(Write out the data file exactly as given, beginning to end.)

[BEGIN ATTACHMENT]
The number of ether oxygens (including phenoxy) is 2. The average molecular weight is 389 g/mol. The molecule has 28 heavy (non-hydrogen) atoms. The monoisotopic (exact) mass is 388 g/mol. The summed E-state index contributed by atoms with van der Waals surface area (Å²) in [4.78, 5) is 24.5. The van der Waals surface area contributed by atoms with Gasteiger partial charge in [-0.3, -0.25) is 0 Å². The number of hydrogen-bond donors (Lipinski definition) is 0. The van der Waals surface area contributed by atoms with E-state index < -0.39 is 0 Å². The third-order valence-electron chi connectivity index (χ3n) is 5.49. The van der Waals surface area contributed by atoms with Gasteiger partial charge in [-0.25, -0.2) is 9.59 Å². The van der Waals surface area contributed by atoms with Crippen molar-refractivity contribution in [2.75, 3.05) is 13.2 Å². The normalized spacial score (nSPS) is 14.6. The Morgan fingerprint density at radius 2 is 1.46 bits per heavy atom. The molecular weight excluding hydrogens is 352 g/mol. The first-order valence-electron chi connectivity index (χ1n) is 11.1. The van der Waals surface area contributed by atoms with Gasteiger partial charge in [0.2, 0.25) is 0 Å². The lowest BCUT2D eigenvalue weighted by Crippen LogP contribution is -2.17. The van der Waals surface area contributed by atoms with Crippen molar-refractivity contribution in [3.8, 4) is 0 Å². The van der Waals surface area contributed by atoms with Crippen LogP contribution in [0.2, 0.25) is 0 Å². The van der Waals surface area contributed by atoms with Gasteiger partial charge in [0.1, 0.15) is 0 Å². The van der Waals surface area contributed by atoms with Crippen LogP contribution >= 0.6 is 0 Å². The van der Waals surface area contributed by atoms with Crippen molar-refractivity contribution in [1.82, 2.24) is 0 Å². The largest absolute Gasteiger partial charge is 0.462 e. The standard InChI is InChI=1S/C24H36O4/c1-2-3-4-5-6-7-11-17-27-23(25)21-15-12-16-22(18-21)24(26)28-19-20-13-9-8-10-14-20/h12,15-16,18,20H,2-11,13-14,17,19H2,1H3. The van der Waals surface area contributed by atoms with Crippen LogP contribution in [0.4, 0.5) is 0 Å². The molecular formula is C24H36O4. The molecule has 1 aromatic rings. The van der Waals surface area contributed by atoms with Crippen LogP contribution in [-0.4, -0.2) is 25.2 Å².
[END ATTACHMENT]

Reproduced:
The number of ether oxygens (including phenoxy) is 2. The average molecular weight is 389 g/mol. The molecule has 28 heavy (non-hydrogen) atoms. The monoisotopic (exact) mass is 388 g/mol. The summed E-state index contributed by atoms with van der Waals surface area (Å²) in [4.78, 5) is 24.5. The van der Waals surface area contributed by atoms with Gasteiger partial charge in [-0.3, -0.25) is 0 Å². The number of hydrogen-bond donors (Lipinski definition) is 0. The van der Waals surface area contributed by atoms with E-state index < -0.39 is 0 Å². The third-order valence-electron chi connectivity index (χ3n) is 5.49. The van der Waals surface area contributed by atoms with Gasteiger partial charge in [-0.25, -0.2) is 9.59 Å². The van der Waals surface area contributed by atoms with Crippen molar-refractivity contribution in [2.75, 3.05) is 13.2 Å². The normalized spacial score (nSPS) is 14.6. The Morgan fingerprint density at radius 2 is 1.46 bits per heavy atom. The molecular weight excluding hydrogens is 352 g/mol. The first-order valence-electron chi connectivity index (χ1n) is 11.1. The van der Waals surface area contributed by atoms with Gasteiger partial charge in [0.2, 0.25) is 0 Å². The lowest BCUT2D eigenvalue weighted by Crippen LogP contribution is -2.17. The van der Waals surface area contributed by atoms with Crippen molar-refractivity contribution in [3.8, 4) is 0 Å². The van der Waals surface area contributed by atoms with Crippen LogP contribution in [0.2, 0.25) is 0 Å². The van der Waals surface area contributed by atoms with Gasteiger partial charge in [0.1, 0.15) is 0 Å². The van der Waals surface area contributed by atoms with Crippen LogP contribution >= 0.6 is 0 Å². The van der Waals surface area contributed by atoms with Crippen molar-refractivity contribution in [1.82, 2.24) is 0 Å². The largest absolute Gasteiger partial charge is 0.462 e. The standard InChI is InChI=1S/C24H36O4/c1-2-3-4-5-6-7-11-17-27-23(25)21-15-12-16-22(18-21)24(26)28-19-20-13-9-8-10-14-20/h12,15-16,18,20H,2-11,13-14,17,19H2,1H3. The van der Waals surface area contributed by atoms with Crippen LogP contribution in [0.4, 0.5) is 0 Å². The molecular formula is C24H36O4. The molecule has 1 aromatic rings. The van der Waals surface area contributed by atoms with Crippen LogP contribution in [-0.4, -0.2) is 25.2 Å².